Academy Kicks off Science Ed Initiative with a Teachers’ SLAM
Five New York City science and math educators presented their best ideas for how to engage students in classroom science learning.
Published April 26, 2010
A public “Science Teachers’ SLAM” in February marked the kickoff of the Academy’s New York City Science Education Initiative, which was launched to help address the long decline in science performance by American students. A second event in March featured a lecture and workshop led by Sheila Tobias, the widely known science, technology, engineering, and math (STEM) education scholar and author, on how science teaching can evolve into an independent scientific profession.
The Science Teachers’ SLAM featured five New York City science and math educators who, in 10 minutes each, presented their best ideas for how to engage students in classroom science learning. Among the presenters, four high school educators were 2009 winners of the Fund for the City of New York Sloan Awards for Excellence in Teaching Science and Mathematics, which recognize high school educators who inspire young people to pursue careers in science and math. A fifth presenter was a middle school New York City Teaching Fellow.
The new initiative “aims to infuse educators with the excitement of ongoing discovery and to promote the teaching of cutting-edge science in New York City schools,” says Academy CEO Ellis Rubinstein. He adds, “We are inviting New York City science teachers into one of the premiere networks of science in order to keep them current, to allow them to build and cultivate communities, and simply to honor what they do.”
With help from the NYC Department of Education, the Academy is inviting up to 1,400 New York City science teachers to join its premiere network of scientists in order to enable science educators to assemble an organic community in which they, like other professional scientist members of the Academy, can share best practices, examine their work, and exchange innovative science education strategies. More than 700 teachers have already taken the Academy up on its offer. NYC science teachers who take advantage of the free Academy membership off er will be entitled to all benefits of Academy membership and may take part in all Academy events and gain access to all Academy publications produced by or for the Academy’s communities of scientists in various scientific disciplines. Through their participation in the Academy, educators will be able to stay current on the state of scientific knowledge and breakthrough research, and they will be able to build relationships with scientists in their fields of specialization—bonds that could yield opportunities for them and their students.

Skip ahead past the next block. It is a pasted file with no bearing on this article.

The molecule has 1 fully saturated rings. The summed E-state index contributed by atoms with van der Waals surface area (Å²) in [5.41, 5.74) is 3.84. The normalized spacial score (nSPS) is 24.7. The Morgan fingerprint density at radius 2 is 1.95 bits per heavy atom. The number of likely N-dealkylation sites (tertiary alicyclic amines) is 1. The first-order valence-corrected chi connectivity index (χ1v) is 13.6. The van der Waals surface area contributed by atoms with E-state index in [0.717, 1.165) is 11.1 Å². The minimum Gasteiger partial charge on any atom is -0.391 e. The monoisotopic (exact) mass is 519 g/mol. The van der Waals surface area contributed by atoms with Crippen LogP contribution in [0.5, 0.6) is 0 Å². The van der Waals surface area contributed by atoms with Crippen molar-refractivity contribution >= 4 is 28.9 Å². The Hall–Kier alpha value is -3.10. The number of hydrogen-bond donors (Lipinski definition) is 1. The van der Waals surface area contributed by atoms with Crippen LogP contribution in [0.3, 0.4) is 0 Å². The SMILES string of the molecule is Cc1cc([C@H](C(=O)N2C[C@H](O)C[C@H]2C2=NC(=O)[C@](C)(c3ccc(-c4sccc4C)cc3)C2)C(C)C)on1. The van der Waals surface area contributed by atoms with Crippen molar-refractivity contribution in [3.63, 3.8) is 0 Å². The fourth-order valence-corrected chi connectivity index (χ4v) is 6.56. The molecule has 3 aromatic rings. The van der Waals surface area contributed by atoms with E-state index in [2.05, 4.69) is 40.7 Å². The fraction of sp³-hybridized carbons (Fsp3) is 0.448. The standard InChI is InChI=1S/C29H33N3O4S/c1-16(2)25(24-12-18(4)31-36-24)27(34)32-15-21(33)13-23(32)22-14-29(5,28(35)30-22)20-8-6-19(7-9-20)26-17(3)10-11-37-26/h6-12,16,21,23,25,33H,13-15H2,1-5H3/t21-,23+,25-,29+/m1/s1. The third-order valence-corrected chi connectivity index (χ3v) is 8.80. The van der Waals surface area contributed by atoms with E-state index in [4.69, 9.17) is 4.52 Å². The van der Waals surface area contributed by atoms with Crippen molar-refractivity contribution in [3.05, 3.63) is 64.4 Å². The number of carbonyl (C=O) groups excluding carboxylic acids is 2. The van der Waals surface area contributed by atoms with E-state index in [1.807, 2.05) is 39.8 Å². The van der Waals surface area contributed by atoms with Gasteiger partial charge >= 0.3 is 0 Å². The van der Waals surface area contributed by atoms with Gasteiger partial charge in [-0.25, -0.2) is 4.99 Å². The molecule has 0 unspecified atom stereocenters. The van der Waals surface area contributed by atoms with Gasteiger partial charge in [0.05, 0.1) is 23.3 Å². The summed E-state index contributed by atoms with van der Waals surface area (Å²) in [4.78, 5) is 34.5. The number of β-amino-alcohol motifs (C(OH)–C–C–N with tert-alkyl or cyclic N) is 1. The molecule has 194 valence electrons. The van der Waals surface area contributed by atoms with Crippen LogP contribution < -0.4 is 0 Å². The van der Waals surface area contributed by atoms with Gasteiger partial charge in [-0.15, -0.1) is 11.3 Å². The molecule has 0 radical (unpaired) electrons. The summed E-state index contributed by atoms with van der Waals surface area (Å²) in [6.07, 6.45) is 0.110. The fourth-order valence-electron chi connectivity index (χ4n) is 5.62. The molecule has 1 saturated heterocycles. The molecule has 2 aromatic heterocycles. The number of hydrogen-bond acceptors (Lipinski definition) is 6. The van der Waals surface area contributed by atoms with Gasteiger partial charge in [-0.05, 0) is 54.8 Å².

The NYC Science Education Initiative is being spearheaded by a steering committee of NYC science educators including a representative from the NYC Department of Education in collaboration with Academy staff who are establishing new tools and programs to allow science teachers to collaborate, share best practices, engage in professional networking, and discuss the direction of their profession. Through the initiative, the Academy will host regular events targeted at educators’ interests, and disseminate the content of those events online. The Academy has also launched an online calendar featuring frequently updated listings of science teaching events and resources in New York City, with an associated monthly email for science teachers. For more information on the NYC Science Education Initiative, please visit www.nyas.org/scienceeducation.